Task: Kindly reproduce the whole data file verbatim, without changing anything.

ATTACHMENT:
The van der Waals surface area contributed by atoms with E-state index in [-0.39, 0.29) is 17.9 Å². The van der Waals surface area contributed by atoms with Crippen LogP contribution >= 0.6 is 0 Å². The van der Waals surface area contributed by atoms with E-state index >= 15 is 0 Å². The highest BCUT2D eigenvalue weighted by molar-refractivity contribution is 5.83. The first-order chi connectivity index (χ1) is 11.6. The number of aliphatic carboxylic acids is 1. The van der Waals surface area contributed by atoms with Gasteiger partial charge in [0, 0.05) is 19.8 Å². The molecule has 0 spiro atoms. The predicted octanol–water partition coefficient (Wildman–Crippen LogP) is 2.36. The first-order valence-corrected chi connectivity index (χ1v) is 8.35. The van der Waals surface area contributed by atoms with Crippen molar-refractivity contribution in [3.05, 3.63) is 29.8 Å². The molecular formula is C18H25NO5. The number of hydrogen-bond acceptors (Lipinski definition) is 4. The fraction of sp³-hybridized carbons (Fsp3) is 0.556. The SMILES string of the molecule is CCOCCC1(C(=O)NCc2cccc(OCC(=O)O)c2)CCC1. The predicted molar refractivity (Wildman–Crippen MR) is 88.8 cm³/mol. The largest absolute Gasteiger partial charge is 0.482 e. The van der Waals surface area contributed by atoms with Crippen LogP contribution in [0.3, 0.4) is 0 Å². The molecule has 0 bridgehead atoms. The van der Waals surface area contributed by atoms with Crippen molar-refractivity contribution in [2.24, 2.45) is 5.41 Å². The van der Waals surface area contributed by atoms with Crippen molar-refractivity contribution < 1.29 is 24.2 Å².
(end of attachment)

The van der Waals surface area contributed by atoms with E-state index in [-0.39, 0.29) is 17.9 Å². The van der Waals surface area contributed by atoms with Crippen LogP contribution >= 0.6 is 0 Å². The van der Waals surface area contributed by atoms with E-state index >= 15 is 0 Å². The highest BCUT2D eigenvalue weighted by molar-refractivity contribution is 5.83. The first-order chi connectivity index (χ1) is 11.6. The number of aliphatic carboxylic acids is 1. The van der Waals surface area contributed by atoms with Gasteiger partial charge in [0, 0.05) is 19.8 Å². The molecule has 0 spiro atoms. The predicted octanol–water partition coefficient (Wildman–Crippen LogP) is 2.36. The first-order valence-corrected chi connectivity index (χ1v) is 8.35. The van der Waals surface area contributed by atoms with Crippen molar-refractivity contribution in [3.05, 3.63) is 29.8 Å². The molecular formula is C18H25NO5. The number of hydrogen-bond acceptors (Lipinski definition) is 4. The fraction of sp³-hybridized carbons (Fsp3) is 0.556. The SMILES string of the molecule is CCOCCC1(C(=O)NCc2cccc(OCC(=O)O)c2)CCC1. The predicted molar refractivity (Wildman–Crippen MR) is 88.8 cm³/mol. The largest absolute Gasteiger partial charge is 0.482 e. The van der Waals surface area contributed by atoms with Crippen LogP contribution in [0.3, 0.4) is 0 Å². The molecule has 0 bridgehead atoms. The van der Waals surface area contributed by atoms with Crippen molar-refractivity contribution in [2.24, 2.45) is 5.41 Å². The van der Waals surface area contributed by atoms with Crippen molar-refractivity contribution < 1.29 is 24.2 Å².